Monthly Archives: November 2013

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Reviving your old PC with Linux, Part VI: Building your own lightweight remix

In the previous article of this series, I covered a variety of “remix” distributions of Linux aimed at older computers, and posed the question “why not build our own”? In this article, we’ll look at doing exactly that.

Our goal will be to set up a basic desktop system, using only the necessary components, such that it will run reasonably well on a roughly ten-year-old computer.


When you mention Emacs on the Internet

When you mention Emacs on the Internet – be it on a blog, forum, mailing list, IRC channel, reddit thread, or tweet – certain responses must inevitably follow.

You were just sharing a bit of news, or asking a question about a feature, or plugging your new webkit-buffers.el library that allows Emacs to really browse the web (somebody write this, please?); but it doesn’t matter. The same responses must always follow:

  • Someone must say “Emacs is a great OS. It just needs a good text editor.”
  • Someone must post a link to the XKCD comic about Emacs. You know, the “M-x butterflies” one. No, I’m not giving you a link to it.
  • Some obviously lost and confused person who has been raised on Visual Studio / Eclipse / XCode or some other bloated IDE wonders incredulously that people still use “those old text editors” for serious development.

And then, of course, the Vi(m) users descend. I don’t know why. I have never, as an Emacs user/fan, butted into a discussion of Vi(m) stuff with my sanctified opinions about it, but like turkey vultures to a possum carcass, Vi(m) fanboys descend on every mention of Emacs with predictable regularity. Their comments vary:

  • Some post lengthy walls of text about how they once tried Emacs and it gave them boils which were only cured by switching to Vim.
  • Some just say pointless junk like “Vim is better” or “Vim FTW!”
  • Some just type “Vim” or “Vi”. Nothing else, no explanation, just that. I don’t get this; it’s as if balance can only be achieved if every mention of Emacs is countered with a mention of Vim. Or maybe it’s some kind of insect-brained knee-jerk response: “I see word Emacs. Must type word ‘Vim'”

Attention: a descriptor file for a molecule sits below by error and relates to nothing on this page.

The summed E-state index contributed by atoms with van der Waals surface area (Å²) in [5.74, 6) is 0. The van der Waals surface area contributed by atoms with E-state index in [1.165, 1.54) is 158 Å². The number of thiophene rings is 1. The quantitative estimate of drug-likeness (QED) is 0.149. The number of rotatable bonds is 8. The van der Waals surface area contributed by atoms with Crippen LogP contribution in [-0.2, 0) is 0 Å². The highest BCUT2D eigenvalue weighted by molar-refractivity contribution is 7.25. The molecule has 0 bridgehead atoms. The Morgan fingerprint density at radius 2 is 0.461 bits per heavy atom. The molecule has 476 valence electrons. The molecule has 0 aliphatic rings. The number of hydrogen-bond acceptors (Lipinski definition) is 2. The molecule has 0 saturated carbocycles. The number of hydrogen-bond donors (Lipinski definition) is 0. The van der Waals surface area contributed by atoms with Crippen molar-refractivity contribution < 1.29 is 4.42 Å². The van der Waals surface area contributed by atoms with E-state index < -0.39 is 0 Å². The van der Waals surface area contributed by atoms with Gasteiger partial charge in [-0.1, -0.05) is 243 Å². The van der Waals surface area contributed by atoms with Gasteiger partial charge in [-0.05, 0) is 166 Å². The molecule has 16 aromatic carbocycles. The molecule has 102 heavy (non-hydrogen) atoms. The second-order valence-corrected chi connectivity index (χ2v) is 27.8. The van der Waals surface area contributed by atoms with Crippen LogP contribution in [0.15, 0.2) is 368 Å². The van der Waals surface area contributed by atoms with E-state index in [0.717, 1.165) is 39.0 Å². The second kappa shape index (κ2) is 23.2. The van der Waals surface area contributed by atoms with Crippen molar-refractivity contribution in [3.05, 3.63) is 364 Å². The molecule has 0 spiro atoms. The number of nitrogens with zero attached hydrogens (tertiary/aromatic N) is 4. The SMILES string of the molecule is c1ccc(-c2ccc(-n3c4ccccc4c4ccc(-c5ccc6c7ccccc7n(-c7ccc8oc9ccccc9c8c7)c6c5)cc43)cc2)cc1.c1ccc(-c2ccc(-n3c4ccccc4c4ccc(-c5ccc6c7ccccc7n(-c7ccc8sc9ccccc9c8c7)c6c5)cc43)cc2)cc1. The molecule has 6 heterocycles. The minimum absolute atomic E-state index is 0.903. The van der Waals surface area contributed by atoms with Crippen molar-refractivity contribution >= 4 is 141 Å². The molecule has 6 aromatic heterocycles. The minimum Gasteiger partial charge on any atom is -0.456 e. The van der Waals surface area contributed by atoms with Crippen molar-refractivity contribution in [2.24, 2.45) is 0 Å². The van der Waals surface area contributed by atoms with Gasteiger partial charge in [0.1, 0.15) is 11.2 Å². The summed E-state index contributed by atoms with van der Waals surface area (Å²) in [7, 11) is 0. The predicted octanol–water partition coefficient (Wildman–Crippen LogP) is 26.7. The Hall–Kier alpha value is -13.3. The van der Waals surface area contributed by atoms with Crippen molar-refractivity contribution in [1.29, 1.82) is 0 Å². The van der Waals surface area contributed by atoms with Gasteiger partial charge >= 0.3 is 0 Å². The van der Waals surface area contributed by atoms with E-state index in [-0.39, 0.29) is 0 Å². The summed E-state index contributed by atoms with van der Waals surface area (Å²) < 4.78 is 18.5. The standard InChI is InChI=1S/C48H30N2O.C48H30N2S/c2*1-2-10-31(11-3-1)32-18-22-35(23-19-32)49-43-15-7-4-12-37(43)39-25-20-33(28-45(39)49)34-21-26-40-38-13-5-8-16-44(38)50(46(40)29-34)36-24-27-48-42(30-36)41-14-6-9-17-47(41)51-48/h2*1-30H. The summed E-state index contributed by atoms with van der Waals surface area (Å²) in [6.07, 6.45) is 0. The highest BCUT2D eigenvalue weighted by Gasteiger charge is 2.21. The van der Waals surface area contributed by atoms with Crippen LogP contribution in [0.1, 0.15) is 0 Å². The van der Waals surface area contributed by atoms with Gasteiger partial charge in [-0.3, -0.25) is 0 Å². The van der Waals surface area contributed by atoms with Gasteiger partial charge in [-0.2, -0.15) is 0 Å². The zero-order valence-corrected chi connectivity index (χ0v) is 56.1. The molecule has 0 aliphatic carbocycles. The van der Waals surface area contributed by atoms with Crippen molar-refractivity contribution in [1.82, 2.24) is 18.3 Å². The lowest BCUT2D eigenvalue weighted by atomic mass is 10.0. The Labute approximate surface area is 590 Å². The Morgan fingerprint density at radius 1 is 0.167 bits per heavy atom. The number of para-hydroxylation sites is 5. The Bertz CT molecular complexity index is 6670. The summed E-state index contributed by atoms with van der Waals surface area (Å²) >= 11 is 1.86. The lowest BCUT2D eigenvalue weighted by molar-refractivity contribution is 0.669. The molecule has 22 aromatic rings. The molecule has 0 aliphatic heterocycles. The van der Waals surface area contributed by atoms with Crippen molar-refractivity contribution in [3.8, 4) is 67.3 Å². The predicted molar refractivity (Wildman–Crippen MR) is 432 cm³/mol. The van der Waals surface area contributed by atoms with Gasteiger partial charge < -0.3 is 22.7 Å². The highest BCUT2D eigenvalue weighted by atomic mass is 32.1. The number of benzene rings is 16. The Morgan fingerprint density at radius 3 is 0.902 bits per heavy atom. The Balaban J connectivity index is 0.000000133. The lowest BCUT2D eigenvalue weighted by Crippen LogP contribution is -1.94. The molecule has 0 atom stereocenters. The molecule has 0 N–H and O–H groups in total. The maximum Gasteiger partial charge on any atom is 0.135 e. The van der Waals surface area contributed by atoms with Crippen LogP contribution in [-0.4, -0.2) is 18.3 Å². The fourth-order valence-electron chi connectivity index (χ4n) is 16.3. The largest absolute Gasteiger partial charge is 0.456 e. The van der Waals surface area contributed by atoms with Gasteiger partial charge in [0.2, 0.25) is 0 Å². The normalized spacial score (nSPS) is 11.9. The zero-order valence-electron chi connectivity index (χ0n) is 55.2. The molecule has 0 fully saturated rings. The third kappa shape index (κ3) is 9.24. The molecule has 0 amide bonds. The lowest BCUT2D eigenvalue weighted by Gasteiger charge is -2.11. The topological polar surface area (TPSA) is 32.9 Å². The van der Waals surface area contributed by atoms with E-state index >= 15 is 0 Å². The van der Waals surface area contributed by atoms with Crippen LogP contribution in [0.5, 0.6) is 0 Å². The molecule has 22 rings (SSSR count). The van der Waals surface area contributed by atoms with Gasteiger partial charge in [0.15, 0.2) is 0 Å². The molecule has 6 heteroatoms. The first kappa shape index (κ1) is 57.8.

If anyone takes the bait (and someone usually does), flame wars ensue that span the gamut from Richard Stallman’s personal hygiene issues to RSI horror stories to “the year of the Linux desktop”.

Then some clever person comes along and posts a link to that rant about “ed”, at which point the thread is locked, comments are disabled, or everyone just agrees they’ve got better things to do.

LIFTS: the Large Internet File Transfer System

Some time back, I wrote a little utility at work using CherryPy called EasyLIFT. The idea was to reduce the number of large files that were being sent as email attachments without having to resort to the tedium of setting up FTP accounts or a big complex CMS system.

EasyLIFT allowed users to login through their LDAP credentials, upload a file to a public-facing web server, and dispatch an email with the download location to recipients. The interface was minimal and quick to use, and was a real success at work.

Recently, I was looking for an open source project to keep my coding skills sharp, so I decided to do a clean re-implementation of the EasyLIFT idea using Flask instead of CherryPy. I dubbed the project LIFTS for “Large Internet File Transfer System”. No, we aren’t transferring “Large Internet Files”, or transferring Files over the “Large Internet”, but ILFTS is kind of goofy and not memorable, so there you have it.

The project is fairly young and not fully functional yet, but if you’re interested in pitching in or just checking it out, head on over to github and grab it from the repo:

More news to come, hopefully!